Is Craigslist behaving like a bully—or legitimately protecting its business interests?

by on May 7, 2013 · 127 comments

peace_purplemagOver at Reason I take a look at the recent controversy around Craigslist suing some smaller competitors who have been using its listings data without permission. While I agree with most commentators that neither copyright nor CFAA claims make sense in this case, I depart from what seems to be the conventional thinking in arguing that it’s not so clear that Craigslist should have no remedy:

>[I]t’s pretty easy to see why Craigslist should care that others are building on top of and extending its service. What makes the company so valuable is its strong network effect. People go to Craigslist because that’s where the people are. If it loses that, it loses its business.

>PadMapper aggregates and presents listings not just from Craigslist, but from other apartment listing sites as well, including and This is great for users because they only need go to one site to browse all the listings across multiple databases. It’s bad for Craigslist, however, because it makes it less of a focal site. Such aggregators make it less important that an apartment be listed at Craigslist specifically as long as it is in the aggregated list.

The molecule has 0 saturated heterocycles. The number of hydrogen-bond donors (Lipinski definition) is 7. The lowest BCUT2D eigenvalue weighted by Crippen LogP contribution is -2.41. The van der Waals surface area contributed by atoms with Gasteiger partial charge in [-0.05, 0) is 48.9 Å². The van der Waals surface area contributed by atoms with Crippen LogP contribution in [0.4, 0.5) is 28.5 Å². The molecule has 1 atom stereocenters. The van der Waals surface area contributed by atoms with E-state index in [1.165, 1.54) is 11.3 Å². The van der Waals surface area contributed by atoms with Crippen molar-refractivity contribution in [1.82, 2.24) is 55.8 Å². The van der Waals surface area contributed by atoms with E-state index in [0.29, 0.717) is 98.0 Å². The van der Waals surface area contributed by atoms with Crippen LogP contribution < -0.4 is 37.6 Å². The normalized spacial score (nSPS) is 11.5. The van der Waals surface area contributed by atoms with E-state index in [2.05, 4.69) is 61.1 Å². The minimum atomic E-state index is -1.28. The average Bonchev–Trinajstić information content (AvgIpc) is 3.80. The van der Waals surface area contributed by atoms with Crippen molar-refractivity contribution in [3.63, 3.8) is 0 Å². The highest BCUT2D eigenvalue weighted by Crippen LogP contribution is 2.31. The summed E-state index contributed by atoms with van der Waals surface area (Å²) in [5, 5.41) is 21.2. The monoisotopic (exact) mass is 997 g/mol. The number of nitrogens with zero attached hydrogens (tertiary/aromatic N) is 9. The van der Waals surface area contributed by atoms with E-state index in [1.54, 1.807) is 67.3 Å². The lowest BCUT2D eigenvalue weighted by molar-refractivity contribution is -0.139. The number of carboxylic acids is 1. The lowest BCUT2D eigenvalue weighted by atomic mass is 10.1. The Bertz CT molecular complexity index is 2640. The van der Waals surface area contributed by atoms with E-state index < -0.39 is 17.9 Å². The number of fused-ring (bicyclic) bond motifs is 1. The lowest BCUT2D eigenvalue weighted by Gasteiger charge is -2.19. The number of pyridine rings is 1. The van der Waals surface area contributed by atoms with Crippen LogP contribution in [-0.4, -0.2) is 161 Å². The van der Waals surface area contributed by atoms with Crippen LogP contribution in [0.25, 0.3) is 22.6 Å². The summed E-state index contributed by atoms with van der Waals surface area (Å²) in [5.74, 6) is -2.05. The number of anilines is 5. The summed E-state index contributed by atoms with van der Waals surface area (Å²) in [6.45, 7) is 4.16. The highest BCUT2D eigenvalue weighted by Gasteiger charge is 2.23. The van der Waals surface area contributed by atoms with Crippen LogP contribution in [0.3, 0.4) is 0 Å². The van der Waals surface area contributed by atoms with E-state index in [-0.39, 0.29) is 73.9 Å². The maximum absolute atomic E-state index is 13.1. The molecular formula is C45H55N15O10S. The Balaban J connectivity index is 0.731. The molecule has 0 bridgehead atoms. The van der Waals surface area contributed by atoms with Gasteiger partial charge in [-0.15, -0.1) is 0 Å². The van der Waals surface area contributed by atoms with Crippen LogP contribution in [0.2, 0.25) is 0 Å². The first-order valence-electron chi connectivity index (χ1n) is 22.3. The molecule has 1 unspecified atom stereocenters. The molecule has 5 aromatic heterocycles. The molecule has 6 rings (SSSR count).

>PadMapper also offers listings of its own listings through its PadLister service. This means that PadMapper relies on the network effects that Craigslist has developed in order to draw in an audience, and then promotes and sells its own listing service to that audience. While that business model is certainly innovative, and may not violate copyright, it doesn’t sit well, either.

>Craigslist disrupted the newspaper industry by decimating traditional classifieds. It did this by offering a better alternative to its competitors that attracted consumers away from newspapers. Craigslist didn’t copy newspaper ads to jumpstart its operation, just as Facebook didn’t jumpstart its network by copying over MySpace accounts. That’s true innovation: taking command of the network effect by offering a superior product. So shouldn’t we expect the same from new entrants in the classifieds space?

Check out the whole thing here.

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